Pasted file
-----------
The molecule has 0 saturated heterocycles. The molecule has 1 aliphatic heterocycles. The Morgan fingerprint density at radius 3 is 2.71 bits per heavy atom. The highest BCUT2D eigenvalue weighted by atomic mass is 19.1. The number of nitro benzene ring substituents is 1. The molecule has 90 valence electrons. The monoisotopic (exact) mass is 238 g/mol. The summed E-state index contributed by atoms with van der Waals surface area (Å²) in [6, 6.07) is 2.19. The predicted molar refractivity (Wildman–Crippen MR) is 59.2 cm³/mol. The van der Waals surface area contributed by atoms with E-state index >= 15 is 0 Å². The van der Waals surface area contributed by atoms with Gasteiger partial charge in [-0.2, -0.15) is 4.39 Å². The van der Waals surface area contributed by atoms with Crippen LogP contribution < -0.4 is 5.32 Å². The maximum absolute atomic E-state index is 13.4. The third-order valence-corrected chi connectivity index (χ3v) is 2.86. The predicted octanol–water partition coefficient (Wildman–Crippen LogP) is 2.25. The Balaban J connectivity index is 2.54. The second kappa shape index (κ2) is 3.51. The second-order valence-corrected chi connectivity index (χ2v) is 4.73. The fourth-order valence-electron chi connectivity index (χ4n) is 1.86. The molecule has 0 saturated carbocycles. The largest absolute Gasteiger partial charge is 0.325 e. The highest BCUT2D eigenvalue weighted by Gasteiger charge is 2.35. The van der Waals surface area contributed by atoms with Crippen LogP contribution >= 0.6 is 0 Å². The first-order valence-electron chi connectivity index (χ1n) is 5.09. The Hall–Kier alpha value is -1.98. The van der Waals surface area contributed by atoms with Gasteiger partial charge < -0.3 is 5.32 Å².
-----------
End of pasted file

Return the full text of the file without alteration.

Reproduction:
The molecule has 0 saturated heterocycles. The molecule has 1 aliphatic heterocycles. The Morgan fingerprint density at radius 3 is 2.71 bits per heavy atom. The highest BCUT2D eigenvalue weighted by atomic mass is 19.1. The number of nitro benzene ring substituents is 1. The molecule has 90 valence electrons. The monoisotopic (exact) mass is 238 g/mol. The summed E-state index contributed by atoms with van der Waals surface area (Å²) in [6, 6.07) is 2.19. The predicted molar refractivity (Wildman–Crippen MR) is 59.2 cm³/mol. The van der Waals surface area contributed by atoms with E-state index >= 15 is 0 Å². The van der Waals surface area contributed by atoms with Gasteiger partial charge in [-0.2, -0.15) is 4.39 Å². The van der Waals surface area contributed by atoms with Crippen LogP contribution < -0.4 is 5.32 Å². The maximum absolute atomic E-state index is 13.4. The third-order valence-corrected chi connectivity index (χ3v) is 2.86. The predicted octanol–water partition coefficient (Wildman–Crippen LogP) is 2.25. The Balaban J connectivity index is 2.54. The second kappa shape index (κ2) is 3.51. The second-order valence-corrected chi connectivity index (χ2v) is 4.73. The fourth-order valence-electron chi connectivity index (χ4n) is 1.86. The molecule has 0 saturated carbocycles. The largest absolute Gasteiger partial charge is 0.325 e. The highest BCUT2D eigenvalue weighted by Gasteiger charge is 2.35. The van der Waals surface area contributed by atoms with Crippen LogP contribution >= 0.6 is 0 Å². The first-order valence-electron chi connectivity index (χ1n) is 5.09. The Hall–Kier alpha value is -1.98. The van der Waals surface area contributed by atoms with Gasteiger partial charge < -0.3 is 5.32 Å².